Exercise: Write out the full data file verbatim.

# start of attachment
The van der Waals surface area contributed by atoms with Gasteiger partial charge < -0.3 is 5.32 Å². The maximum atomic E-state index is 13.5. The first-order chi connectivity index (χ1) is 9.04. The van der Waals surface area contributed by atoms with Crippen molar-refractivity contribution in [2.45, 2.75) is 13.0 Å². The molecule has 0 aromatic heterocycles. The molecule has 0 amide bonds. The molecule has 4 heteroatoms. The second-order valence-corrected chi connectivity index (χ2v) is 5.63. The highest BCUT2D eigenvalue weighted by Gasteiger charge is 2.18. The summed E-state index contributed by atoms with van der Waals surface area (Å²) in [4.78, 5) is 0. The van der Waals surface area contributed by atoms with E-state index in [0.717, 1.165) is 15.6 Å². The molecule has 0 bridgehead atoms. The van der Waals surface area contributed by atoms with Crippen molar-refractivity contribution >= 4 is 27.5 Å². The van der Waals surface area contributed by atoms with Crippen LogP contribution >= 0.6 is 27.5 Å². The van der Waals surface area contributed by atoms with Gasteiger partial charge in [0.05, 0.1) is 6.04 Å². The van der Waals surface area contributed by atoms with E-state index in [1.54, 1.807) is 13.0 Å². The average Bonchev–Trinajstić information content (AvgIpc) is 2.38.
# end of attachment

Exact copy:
The van der Waals surface area contributed by atoms with Gasteiger partial charge < -0.3 is 5.32 Å². The maximum atomic E-state index is 13.5. The first-order chi connectivity index (χ1) is 9.04. The van der Waals surface area contributed by atoms with Crippen molar-refractivity contribution in [2.45, 2.75) is 13.0 Å². The molecule has 0 aromatic heterocycles. The molecule has 0 amide bonds. The molecule has 4 heteroatoms. The second-order valence-corrected chi connectivity index (χ2v) is 5.63. The highest BCUT2D eigenvalue weighted by Gasteiger charge is 2.18. The summed E-state index contributed by atoms with van der Waals surface area (Å²) in [4.78, 5) is 0. The van der Waals surface area contributed by atoms with E-state index in [0.717, 1.165) is 15.6 Å². The molecule has 0 bridgehead atoms. The van der Waals surface area contributed by atoms with Crippen molar-refractivity contribution >= 4 is 27.5 Å². The van der Waals surface area contributed by atoms with Crippen LogP contribution >= 0.6 is 27.5 Å². The van der Waals surface area contributed by atoms with Gasteiger partial charge in [0.05, 0.1) is 6.04 Å². The van der Waals surface area contributed by atoms with E-state index in [1.54, 1.807) is 13.0 Å². The average Bonchev–Trinajstić information content (AvgIpc) is 2.38.